c) The April 2017 issue of Juxtapoz Magazine has a profile/interview I think you’ll find interesting with Brooklyn-based artist/musician/collector of all things odd-yet-beautiful-in-their-own-special-way, Joe Coleman, Jr. Interviewed by noted production designer Gregg Gibbs in advance of an upcoming solo art exhibition that launches April 8th at the Nicholas & Lee Begovich Gallery on the campus of Cal State Fullerton (CA) – one that takes visitors back to his early days as a comic book artist and then over several decades to his more-recent work as a fine artist, producing highly-detailed epic-scale works that can often include as much text as imagery.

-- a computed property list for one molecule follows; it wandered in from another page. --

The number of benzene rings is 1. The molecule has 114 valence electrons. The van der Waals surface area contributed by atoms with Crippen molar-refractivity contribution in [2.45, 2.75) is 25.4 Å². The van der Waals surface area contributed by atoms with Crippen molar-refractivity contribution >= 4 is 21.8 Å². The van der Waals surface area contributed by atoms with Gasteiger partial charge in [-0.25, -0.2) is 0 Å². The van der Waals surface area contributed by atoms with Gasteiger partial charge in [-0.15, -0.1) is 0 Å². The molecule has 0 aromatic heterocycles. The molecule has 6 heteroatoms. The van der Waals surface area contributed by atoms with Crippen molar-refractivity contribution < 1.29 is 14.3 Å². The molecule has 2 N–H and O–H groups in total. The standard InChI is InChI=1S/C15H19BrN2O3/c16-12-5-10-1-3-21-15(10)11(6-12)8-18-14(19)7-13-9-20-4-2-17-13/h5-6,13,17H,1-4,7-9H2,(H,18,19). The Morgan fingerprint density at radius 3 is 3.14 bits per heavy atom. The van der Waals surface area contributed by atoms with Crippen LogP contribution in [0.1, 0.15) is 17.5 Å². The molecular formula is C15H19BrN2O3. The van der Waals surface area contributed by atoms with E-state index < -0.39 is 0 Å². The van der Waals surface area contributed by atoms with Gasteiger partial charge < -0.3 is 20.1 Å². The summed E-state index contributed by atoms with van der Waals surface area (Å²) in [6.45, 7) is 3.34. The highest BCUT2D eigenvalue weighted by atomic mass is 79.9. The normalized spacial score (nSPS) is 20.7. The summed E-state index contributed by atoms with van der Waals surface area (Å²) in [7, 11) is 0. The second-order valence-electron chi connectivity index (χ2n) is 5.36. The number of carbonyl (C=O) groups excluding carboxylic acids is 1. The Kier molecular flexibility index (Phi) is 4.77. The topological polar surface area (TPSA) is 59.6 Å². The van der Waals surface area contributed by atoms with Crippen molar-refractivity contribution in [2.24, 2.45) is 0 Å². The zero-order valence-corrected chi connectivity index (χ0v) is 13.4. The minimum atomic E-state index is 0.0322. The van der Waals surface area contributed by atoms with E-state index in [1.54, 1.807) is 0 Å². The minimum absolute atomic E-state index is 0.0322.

With a personal collection of macabre artifacts that’s been organized into what’s known as The Odditorium, Coleman also has several album cover credits including work for musical acts such as The Delgados, Damnation and Ambush, along with a late 70s disc by his own band, Steel Tips. He also created promo art for the John McNaughton-directed film Henry: Portrait of a Serial Killer that proved to be as controversial as the film’s subject material. This profile will give you a deeper look into what has sculpted Joe’s approach to art-making, including time he spent as a taxi driver in New York City back in the days when it was a tad seedier than visitors will find it these days….https://www.juxtapoz.com/news/magazine/joe-coleman-the-devil-and-design-in-the-details/